Henry McHenry

From BR Bullpen

Henry McHenry (Cream, Chato)

  • Bats Right, Throws Right
  • Height 6' 0", Weight 200 lb.

Henry McHenry was a two-time All-Star in the Negro Leagues who also was a two-way threat in the Mexican League.

McHenry debuted with the Kansas City Monarchs in 1930; the 20-year-old showed he could hold his own at 11-9. He went 4-0 for the Monarchs in 1931 then spent several years with lesser teams. He was 1-0 for the New York Black Yankees in 1937 and 1-3 for Kansas City in 1937. In the Cuban Winter League, McHenry went 2-1 for Marianao in 1937-1938; it was his second stop on the island, having gone 1-1 in 1930.

Henry then moved to the Philadelphia Stars. He went 8-1 with a 2.33 RA in 1938. He was second in the Negro National League in RA, behind only Ray Brown. The right-hander also ranked fifth in wins behind Brown, Terris McDuffie, Schoolboy Johnny Taylor and Bill Byrd. In 1939, he was 10-5, third in victories behind Leon Day and Byrd. He had a 10-14 record in the Puerto Rican League in 1939.

In 1940, McHenry had a 16-11 record for Philadelphia and also hit .350. He was second in the NNL in wins behind Brown. He got the call to start for the East in the 1940 East-West Game. After allowing a Henry Milton single in the first, he tossed three perfect innings before giving way to Poppa Ruiz. He also went to the plate once and drew a walk from Gene Bremmer. The East won, 11-0, and McHenry got the win. He appeared in Mexico for the first time that summer, going 11 for 27 with 5 doubles, a homer and two walks for the Monterrey Industrials. He was just 2-5 with a 6.91 ERA on the mound for them, with 89 hits allowed in 56 innings.

McHenry split 1941 between Monterrey (2 for 20, two walks; 2-3, 6.38) and Philadelphia (5-7). He appeared in the 1941 East-West Game, walking in his lone appearance. Relieving Dave Barnhill in the 6th with a 8-1 lead, he tossed two shutout innings, giving up two hits. The East would win, 8-3. The veteran would spend the next four seasons in Mexico.

In 1942, "Chato" (as he was called south of the border) hit .354/.409/.630 with 16 homers and 61 RBI in 257 at-bats, playing more in the outfield than as a pitcher (3-3, 4.48) for the Mexico City Red Devils. He was 7th in average, ahead of former major leaguer Chile Gomez and Hall of Famers Ray Dandridge and Martin Dihigo among others. He was also third in homers, trailing only slugger Monte Irvin (by four) and Ramón Bragaña.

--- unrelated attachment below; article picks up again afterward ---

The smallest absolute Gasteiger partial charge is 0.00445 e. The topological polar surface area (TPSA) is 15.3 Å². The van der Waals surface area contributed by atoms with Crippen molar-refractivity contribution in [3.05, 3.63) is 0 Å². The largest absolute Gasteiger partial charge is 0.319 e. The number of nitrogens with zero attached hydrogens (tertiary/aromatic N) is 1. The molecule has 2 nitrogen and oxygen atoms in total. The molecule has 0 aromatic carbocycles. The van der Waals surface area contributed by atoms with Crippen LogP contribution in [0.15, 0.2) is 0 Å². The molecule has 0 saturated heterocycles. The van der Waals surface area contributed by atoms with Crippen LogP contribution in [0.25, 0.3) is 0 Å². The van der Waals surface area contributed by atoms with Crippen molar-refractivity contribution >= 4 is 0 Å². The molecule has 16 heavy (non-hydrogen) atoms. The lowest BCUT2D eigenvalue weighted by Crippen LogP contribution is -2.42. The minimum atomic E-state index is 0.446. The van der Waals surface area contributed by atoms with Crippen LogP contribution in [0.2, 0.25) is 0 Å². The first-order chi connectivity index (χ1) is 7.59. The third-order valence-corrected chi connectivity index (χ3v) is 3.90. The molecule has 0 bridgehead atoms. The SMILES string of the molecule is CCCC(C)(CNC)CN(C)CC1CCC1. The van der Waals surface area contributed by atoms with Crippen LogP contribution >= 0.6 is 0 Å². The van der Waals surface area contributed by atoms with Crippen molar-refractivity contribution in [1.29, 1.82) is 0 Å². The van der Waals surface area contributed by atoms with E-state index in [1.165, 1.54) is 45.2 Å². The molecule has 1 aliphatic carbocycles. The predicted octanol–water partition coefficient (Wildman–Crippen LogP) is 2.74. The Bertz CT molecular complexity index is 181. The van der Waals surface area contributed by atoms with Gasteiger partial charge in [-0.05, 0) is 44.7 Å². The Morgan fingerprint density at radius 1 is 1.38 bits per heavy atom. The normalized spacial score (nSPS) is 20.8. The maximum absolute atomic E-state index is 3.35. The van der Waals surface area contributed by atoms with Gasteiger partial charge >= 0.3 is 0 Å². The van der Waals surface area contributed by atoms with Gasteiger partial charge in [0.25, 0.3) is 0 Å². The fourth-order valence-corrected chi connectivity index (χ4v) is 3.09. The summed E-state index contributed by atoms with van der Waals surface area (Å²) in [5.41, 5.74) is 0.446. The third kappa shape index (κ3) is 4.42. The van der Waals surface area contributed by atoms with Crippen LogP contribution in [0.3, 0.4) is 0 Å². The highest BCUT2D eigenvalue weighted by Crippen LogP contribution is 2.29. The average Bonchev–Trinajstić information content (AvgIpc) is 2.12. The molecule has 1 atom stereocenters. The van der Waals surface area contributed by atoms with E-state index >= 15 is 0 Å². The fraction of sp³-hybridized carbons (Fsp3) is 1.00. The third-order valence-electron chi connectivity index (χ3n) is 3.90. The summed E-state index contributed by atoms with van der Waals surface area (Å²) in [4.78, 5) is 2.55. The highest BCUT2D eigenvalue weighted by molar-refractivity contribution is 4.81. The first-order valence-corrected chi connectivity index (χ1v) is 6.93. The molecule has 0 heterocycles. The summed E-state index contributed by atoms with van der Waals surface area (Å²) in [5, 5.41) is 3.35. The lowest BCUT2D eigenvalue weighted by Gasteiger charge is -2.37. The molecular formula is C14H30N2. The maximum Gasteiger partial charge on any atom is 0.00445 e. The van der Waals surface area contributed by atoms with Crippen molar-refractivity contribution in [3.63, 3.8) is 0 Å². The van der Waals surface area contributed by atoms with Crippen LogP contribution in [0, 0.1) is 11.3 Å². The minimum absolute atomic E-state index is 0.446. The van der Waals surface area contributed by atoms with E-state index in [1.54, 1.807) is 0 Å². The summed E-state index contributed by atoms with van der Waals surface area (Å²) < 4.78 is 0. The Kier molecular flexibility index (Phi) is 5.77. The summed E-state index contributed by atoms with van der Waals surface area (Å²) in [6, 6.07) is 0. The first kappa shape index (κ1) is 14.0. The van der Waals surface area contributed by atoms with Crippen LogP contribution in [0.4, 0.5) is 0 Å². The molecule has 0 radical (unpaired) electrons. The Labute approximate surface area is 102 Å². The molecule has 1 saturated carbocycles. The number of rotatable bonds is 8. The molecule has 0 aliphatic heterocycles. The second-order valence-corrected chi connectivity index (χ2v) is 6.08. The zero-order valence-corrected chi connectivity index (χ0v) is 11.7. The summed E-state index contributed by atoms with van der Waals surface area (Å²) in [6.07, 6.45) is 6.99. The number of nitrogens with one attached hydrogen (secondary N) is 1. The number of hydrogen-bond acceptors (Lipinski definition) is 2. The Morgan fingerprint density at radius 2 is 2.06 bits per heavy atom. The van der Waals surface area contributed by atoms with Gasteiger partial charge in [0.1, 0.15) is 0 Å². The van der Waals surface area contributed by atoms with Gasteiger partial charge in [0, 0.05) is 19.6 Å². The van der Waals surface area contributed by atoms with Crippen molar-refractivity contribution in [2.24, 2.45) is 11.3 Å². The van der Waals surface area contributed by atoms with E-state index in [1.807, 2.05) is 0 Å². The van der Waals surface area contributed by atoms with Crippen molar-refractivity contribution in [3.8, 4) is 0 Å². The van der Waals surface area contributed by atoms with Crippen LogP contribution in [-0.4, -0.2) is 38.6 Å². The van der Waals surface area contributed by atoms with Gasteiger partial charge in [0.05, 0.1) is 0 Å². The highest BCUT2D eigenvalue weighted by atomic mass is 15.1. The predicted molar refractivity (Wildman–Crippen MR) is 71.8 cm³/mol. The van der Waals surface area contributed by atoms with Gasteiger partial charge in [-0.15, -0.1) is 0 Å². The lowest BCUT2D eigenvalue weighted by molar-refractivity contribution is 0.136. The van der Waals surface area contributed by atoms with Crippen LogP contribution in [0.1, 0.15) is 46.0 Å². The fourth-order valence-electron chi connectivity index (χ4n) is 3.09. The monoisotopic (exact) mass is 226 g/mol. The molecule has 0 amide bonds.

McHenry struggled offensively in '43 with the Red Devils and Tampico Lightermen (.206/.251/.304) but had his best year pitching in Mexico at 17-10, 3.22. He was 7th in ERA and third in wins behind Daniel Ríos and Manuel Fortes. He als split 1944, between Tampico and the Veracruz Eagle, going 16-12 with a 4.03 ERA despite 136 walks in 221 1/3 innings. He hit .228/.303/.389. He tied Theolic Smith for second in wins, miles behind Bragaña's 30. With Marianao in 1944-1945, the right-hander went 5-5 with a 3.61 ERA.

For the 1945 Lightermen, McHenry hit .244/.279/.350 and had a 12-12, 5.44 record. He split 1946 between the San Luis Potosi Cactus Pear Growers (1 for 5, a walk, no pitching appearances) and the Philadelphia Stars (6-3). In 1947, he had his first full season in the Negro Leagues in eight years. "Cream" (so nicknamed due to his light skin color) was 6-7. He remained with Philadelphia in 1948.

In 1949, McHenry batted .310/.363/.488 for the Jalisco Charros while posting a 6-12, 3.35 record. He ended his career at age 40 with the 1950 Indianapolis Clowns, Stars and Eagle (.271/.328/.475; 1-4, 9.35).

Overall, McHenry was 59-61 with a 4.36 ERA in 9 seasons in Mexico, with 549 walks and 437 strikeouts in 994 2/3 innings. At the plate, he hit .276/.332/.456 with 31 homers and 163 RBI in 889 at-bats. He threw a curveball, fastball, screwball and knuckleball. He was also noted as an eccentric character.

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